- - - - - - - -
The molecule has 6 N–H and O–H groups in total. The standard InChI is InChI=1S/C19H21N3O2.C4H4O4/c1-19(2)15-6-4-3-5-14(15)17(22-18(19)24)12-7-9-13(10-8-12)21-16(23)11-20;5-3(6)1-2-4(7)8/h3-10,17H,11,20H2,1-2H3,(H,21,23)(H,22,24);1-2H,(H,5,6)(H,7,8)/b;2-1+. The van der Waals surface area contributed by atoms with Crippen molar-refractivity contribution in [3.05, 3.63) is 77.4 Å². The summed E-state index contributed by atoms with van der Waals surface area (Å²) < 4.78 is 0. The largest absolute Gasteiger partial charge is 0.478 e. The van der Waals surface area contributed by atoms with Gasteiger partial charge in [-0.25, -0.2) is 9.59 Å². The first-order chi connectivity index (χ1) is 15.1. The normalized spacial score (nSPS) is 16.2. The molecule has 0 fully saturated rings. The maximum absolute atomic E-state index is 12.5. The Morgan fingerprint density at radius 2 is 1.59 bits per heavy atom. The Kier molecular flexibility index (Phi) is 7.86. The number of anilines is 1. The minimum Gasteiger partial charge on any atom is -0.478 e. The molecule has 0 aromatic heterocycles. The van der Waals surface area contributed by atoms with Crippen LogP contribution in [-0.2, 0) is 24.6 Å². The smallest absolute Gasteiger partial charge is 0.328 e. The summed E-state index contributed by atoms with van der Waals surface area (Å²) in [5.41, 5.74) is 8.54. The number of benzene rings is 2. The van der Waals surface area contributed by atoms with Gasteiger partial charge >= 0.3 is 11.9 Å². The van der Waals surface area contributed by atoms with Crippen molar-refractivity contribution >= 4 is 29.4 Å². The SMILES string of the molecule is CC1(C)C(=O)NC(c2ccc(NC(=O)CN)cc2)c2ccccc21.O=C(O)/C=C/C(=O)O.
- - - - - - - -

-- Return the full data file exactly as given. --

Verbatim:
The molecule has 6 N–H and O–H groups in total. The standard InChI is InChI=1S/C19H21N3O2.C4H4O4/c1-19(2)15-6-4-3-5-14(15)17(22-18(19)24)12-7-9-13(10-8-12)21-16(23)11-20;5-3(6)1-2-4(7)8/h3-10,17H,11,20H2,1-2H3,(H,21,23)(H,22,24);1-2H,(H,5,6)(H,7,8)/b;2-1+. The van der Waals surface area contributed by atoms with Crippen molar-refractivity contribution in [3.05, 3.63) is 77.4 Å². The summed E-state index contributed by atoms with van der Waals surface area (Å²) < 4.78 is 0. The largest absolute Gasteiger partial charge is 0.478 e. The van der Waals surface area contributed by atoms with Gasteiger partial charge in [-0.25, -0.2) is 9.59 Å². The first-order chi connectivity index (χ1) is 15.1. The normalized spacial score (nSPS) is 16.2. The molecule has 0 fully saturated rings. The maximum absolute atomic E-state index is 12.5. The Morgan fingerprint density at radius 2 is 1.59 bits per heavy atom. The Kier molecular flexibility index (Phi) is 7.86. The number of anilines is 1. The minimum Gasteiger partial charge on any atom is -0.478 e. The molecule has 0 aromatic heterocycles. The van der Waals surface area contributed by atoms with Crippen LogP contribution in [-0.2, 0) is 24.6 Å². The smallest absolute Gasteiger partial charge is 0.328 e. The summed E-state index contributed by atoms with van der Waals surface area (Å²) in [5.41, 5.74) is 8.54. The number of benzene rings is 2. The van der Waals surface area contributed by atoms with Gasteiger partial charge >= 0.3 is 11.9 Å². The van der Waals surface area contributed by atoms with Crippen molar-refractivity contribution >= 4 is 29.4 Å². The SMILES string of the molecule is CC1(C)C(=O)NC(c2ccc(NC(=O)CN)cc2)c2ccccc21.O=C(O)/C=C/C(=O)O.